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Female’s sensory physiology affects her preference for different types of males


There is an extensive literature on how females choose mates based on the properties of a male’s mating display.  The general idea is that males advertise their quality through a signal (say the tail of a peacock), and that females use information decoded from those signals to decide which male to mate with.  One potential problem with this scenario is that females likely differ in their sensory physiology, which in turn could impact how they decode information from the signal.  Kelly Ronald did her PhD work in the labs of Esteban Fernandez-Juricic and Jeff Lucas covering this question.  She studied both the auditory and visual physiology of female cowbirds, and correlated this physiology with preferences females showed for a variety of male displays.  Male cowbirds have a mating display that combines movement and wingspread (a visual component) with a song (a vocal component).  Kelly was able to show that the sensory configuration across both of these sensory modalities qualitatively impacted a female’s preference for specific signals.  This complicates our understanding of female mate choice because the value of a signal to a male will depend on the sensory biology of the female to whom that signal is being displayed.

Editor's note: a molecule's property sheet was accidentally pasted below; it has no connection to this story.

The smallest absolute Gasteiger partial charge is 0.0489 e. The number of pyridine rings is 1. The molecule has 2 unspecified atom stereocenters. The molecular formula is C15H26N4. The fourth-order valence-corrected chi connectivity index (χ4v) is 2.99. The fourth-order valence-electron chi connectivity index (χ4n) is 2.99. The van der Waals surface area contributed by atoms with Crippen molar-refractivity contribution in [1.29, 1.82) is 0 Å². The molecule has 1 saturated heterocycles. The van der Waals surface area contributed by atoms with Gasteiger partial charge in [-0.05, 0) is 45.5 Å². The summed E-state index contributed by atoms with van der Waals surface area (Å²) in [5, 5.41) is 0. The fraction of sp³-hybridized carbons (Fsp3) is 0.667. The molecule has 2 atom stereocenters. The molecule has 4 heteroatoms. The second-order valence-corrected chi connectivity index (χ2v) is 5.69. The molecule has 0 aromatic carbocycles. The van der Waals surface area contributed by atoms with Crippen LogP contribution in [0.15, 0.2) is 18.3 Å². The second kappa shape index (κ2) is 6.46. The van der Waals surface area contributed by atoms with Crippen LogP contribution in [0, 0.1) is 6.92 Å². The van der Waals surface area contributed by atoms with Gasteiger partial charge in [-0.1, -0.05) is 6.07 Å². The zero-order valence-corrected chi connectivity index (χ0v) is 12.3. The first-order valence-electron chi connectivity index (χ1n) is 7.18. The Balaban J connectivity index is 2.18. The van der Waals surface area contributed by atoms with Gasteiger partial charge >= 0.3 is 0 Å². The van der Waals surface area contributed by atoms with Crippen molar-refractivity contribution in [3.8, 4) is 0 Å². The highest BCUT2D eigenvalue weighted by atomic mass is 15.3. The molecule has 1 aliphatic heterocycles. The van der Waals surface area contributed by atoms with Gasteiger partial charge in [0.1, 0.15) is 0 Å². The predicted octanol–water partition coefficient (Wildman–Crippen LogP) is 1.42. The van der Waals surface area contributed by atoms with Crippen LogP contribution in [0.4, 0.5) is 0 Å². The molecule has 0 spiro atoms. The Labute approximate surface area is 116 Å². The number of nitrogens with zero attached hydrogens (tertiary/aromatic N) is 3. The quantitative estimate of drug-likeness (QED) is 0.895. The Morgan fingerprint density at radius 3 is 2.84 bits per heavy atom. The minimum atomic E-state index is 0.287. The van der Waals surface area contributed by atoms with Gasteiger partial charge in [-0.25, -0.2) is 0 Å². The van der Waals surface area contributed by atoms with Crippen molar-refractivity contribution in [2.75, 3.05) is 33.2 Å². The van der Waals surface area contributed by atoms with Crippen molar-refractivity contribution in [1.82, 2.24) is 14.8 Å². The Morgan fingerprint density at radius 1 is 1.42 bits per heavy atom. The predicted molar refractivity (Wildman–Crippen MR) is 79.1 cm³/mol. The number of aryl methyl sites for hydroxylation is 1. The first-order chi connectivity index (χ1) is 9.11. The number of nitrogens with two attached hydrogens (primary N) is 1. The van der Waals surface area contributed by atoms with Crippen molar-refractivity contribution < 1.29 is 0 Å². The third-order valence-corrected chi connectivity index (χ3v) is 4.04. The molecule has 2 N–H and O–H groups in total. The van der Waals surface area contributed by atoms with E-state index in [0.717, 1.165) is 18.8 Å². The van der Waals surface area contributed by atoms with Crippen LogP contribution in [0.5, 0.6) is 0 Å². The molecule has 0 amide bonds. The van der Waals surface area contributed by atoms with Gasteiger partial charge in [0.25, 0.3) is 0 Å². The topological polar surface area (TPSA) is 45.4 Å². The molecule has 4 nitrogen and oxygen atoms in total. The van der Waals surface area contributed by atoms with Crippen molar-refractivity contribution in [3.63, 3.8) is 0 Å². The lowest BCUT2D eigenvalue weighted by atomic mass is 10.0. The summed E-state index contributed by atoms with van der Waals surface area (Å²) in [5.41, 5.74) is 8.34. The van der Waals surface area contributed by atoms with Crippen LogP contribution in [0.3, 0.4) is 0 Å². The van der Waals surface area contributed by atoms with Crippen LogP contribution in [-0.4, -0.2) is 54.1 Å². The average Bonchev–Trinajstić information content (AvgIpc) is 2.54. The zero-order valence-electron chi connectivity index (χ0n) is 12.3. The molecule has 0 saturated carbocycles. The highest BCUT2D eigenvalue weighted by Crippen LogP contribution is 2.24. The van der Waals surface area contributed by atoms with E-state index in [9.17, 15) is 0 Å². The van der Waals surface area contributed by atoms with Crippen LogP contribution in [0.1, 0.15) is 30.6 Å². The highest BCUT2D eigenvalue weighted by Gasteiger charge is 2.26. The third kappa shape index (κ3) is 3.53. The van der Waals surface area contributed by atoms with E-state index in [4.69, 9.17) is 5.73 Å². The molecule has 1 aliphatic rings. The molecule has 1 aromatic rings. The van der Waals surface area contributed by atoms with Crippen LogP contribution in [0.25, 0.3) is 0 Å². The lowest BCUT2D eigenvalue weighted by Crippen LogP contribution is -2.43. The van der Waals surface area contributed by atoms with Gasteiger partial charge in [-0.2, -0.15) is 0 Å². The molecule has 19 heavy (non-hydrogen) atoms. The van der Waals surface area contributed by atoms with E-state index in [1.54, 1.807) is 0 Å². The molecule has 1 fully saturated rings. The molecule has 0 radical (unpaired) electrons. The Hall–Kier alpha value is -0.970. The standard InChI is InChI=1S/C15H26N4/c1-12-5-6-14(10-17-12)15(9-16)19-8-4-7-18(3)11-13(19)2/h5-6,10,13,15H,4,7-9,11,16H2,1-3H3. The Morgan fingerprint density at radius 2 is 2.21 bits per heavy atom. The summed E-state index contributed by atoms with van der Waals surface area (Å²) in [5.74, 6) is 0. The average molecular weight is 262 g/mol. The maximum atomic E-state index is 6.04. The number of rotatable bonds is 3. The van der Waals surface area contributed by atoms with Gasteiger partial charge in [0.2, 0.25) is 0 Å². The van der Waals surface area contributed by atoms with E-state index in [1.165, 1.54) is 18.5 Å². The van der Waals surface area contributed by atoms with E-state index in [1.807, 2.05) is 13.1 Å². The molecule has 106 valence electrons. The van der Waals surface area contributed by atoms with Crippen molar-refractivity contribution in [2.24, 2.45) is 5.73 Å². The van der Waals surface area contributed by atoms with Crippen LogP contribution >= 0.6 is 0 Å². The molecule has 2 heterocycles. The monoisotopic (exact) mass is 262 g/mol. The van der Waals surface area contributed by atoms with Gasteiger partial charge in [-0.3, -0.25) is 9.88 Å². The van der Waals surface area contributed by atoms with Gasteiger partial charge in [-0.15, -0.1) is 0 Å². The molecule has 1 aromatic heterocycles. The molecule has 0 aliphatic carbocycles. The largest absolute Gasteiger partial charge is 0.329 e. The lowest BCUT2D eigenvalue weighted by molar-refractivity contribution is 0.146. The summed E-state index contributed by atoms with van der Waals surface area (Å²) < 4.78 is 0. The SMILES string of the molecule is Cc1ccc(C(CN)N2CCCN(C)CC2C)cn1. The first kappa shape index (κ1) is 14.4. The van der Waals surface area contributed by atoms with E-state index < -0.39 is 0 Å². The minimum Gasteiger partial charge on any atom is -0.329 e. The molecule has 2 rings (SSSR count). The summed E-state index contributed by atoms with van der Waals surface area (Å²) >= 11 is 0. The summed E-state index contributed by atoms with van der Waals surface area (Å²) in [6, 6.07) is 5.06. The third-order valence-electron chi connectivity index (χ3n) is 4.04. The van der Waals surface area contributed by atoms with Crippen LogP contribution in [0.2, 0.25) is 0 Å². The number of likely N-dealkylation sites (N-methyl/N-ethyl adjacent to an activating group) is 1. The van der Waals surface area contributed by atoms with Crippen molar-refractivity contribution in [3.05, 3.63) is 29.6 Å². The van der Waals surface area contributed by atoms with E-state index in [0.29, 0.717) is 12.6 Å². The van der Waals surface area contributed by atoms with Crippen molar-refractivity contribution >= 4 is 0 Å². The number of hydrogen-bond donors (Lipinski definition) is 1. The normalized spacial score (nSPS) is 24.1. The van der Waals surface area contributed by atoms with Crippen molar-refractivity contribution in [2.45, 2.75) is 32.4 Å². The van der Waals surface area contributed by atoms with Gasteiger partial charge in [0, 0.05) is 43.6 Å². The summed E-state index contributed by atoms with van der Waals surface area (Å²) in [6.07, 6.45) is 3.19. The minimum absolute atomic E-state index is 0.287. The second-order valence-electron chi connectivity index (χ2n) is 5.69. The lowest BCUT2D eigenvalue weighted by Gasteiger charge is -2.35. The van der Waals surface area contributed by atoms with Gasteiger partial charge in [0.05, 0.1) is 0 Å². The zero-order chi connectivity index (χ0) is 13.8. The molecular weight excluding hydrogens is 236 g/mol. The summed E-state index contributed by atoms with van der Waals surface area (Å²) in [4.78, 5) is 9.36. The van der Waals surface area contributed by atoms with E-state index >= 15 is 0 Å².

Ronald KL, E Fernandez-Juricic, JR Lucas. 2018. Mate choice in the eye and ear of the beholder? Female multimodal sensory configuration influences her preferences. Proceedings of the Royal Society B: 20180713

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